PPC Advertising Best Practices
For bootstrapped start-ups there are a number of affordable marketing channels to get started.
Advertising is generally expensive and most start-ups overestimate advertising ROI, especially until they’ve gained some sort of foothold through other means.
So before you try paid advertising explore options such as free classified ads, organic social media, using your personal network, media publicity, sites such as Gumtree and Craigslist.
Assuming you’ve done all that and are ready to invest some money on paid advertising, here’s what you need to do to optimise your PPC spending:
PPC advertising is becoming increasingly competitive. Across the board CPCs are going up and CTRs are dropping. And on top of that there’s no direct correlation between clicks and actual conversions.
Therefore, it makes sense to ensure once someone ends up on your site’s landing page, there’s enough incentive for them to stay.
To ensure those clicks convert you need to put your message out there loud and clear, preferably on the top half of the landing page. By “message” I mean your CVP (customer value proposition). Tell them why you are different from others and why should they buy from you. Whatever your differentiation strategy might be – you could be competing on price or quality – unless your audience is able to see it within seconds of landing on your page, they are not likely to convert.
Secondly, get a good designer and if you can’t afford to do some research into layout/design, colour schemes. It’s a known fact that people make decisions about the credibility of the site within seconds of seeing it, so don’t shoot yourself in the foot by not getting the design basics right.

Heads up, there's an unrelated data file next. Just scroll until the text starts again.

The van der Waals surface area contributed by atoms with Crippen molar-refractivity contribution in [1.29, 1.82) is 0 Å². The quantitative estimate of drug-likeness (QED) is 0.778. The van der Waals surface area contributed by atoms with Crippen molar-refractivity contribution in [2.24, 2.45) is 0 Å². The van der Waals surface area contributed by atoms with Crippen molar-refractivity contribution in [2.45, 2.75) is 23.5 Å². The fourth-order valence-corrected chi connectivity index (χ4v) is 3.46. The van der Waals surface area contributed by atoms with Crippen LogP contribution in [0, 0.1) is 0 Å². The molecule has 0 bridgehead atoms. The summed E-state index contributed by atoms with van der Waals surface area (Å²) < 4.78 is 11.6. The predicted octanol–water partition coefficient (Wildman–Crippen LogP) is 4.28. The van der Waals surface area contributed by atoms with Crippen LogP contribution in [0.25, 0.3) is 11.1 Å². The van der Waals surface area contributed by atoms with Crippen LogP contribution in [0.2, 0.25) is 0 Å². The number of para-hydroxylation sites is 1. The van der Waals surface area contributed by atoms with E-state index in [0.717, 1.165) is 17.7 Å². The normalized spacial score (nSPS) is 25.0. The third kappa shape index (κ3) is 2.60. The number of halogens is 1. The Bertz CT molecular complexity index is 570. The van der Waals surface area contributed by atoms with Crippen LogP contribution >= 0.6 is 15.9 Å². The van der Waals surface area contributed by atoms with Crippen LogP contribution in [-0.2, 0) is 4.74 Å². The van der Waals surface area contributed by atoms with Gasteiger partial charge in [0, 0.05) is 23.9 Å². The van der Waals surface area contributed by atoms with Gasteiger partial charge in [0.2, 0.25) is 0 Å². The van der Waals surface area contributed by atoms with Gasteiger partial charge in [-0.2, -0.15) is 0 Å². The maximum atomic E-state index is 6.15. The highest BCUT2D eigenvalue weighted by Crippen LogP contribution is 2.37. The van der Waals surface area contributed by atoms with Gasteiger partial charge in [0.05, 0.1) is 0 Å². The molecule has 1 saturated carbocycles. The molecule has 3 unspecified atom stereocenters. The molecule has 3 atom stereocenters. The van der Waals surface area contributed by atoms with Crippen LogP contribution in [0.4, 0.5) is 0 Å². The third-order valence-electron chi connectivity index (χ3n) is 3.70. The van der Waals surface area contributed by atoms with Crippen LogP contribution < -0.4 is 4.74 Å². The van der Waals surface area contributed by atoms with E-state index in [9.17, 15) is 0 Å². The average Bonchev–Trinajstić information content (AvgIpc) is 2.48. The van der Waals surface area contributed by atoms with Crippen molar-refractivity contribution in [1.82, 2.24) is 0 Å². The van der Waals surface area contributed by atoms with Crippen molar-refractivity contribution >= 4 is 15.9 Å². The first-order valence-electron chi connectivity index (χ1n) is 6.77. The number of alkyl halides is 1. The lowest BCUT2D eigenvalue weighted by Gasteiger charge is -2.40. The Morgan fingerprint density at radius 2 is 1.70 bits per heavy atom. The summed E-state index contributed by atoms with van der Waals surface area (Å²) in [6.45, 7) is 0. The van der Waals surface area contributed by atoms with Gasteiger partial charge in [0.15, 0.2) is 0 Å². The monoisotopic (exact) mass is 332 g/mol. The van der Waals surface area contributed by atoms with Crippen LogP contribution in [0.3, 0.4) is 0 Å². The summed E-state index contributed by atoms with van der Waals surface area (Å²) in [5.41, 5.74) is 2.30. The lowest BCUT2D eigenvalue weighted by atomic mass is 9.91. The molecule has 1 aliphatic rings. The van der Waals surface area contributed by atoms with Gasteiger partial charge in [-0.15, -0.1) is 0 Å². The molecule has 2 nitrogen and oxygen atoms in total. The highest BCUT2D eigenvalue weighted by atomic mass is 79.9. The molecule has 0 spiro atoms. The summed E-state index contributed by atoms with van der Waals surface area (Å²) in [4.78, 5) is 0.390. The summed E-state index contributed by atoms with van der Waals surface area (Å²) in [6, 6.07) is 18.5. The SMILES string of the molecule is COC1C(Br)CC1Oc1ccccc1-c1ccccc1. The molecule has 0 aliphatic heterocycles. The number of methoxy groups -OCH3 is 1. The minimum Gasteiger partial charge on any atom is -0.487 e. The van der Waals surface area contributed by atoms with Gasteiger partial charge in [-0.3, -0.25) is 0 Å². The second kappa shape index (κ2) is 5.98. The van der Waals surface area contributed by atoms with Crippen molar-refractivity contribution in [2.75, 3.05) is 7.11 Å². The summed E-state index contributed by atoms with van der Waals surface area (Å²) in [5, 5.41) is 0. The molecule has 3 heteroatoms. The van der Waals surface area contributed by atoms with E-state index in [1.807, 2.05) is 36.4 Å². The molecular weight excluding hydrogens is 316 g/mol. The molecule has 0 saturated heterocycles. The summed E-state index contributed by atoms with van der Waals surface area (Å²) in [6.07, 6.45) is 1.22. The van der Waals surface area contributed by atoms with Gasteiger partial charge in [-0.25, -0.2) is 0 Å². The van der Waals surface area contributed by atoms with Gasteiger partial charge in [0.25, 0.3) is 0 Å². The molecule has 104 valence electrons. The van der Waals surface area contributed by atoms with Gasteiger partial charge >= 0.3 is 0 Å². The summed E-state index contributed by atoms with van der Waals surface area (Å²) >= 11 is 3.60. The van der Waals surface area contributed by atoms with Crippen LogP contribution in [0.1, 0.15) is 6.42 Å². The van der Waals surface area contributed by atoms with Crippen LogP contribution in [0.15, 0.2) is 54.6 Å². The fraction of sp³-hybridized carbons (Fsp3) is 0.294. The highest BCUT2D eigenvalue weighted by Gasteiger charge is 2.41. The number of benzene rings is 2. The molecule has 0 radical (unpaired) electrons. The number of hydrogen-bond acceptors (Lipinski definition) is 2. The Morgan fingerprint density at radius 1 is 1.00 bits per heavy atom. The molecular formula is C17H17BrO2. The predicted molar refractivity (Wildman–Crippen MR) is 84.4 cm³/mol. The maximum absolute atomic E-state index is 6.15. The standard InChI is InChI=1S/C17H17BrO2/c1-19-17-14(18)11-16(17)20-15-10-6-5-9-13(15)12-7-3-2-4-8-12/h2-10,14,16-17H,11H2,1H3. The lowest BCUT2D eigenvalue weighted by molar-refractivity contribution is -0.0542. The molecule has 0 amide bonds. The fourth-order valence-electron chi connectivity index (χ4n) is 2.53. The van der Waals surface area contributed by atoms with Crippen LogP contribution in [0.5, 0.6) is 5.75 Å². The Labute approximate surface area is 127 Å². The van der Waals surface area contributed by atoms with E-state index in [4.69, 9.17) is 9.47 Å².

I also suggest before you invest any money into PPC advertising, educate yourself on the topic. There are heaps of resources available online to get you started. Keywords are the foot soldiers of any PPC campaign. They are your army fighting out there in an intensely competitive market for you. So the wisest decision you’ll make is to make sure you have the right keywords – high value keywords which have the potential to deliver.
Thankfully, with Google Adwords, you have the benefit of advanced automated features which crawl your keywords according to rules specified by you. These features allow you to gauge how your keywords are performing. It’s important to choose your keywords after a thorough keyword research and waste no time in killing off the ones which are not performing. This is a necessary evil and there’s no way around it but trial and error. Keyword identification is the most important step towards a successful PPC campaign. Be patient. Educate yourself. Keep experimenting and trying until you have a list of keywords which you believe are most likely to convert.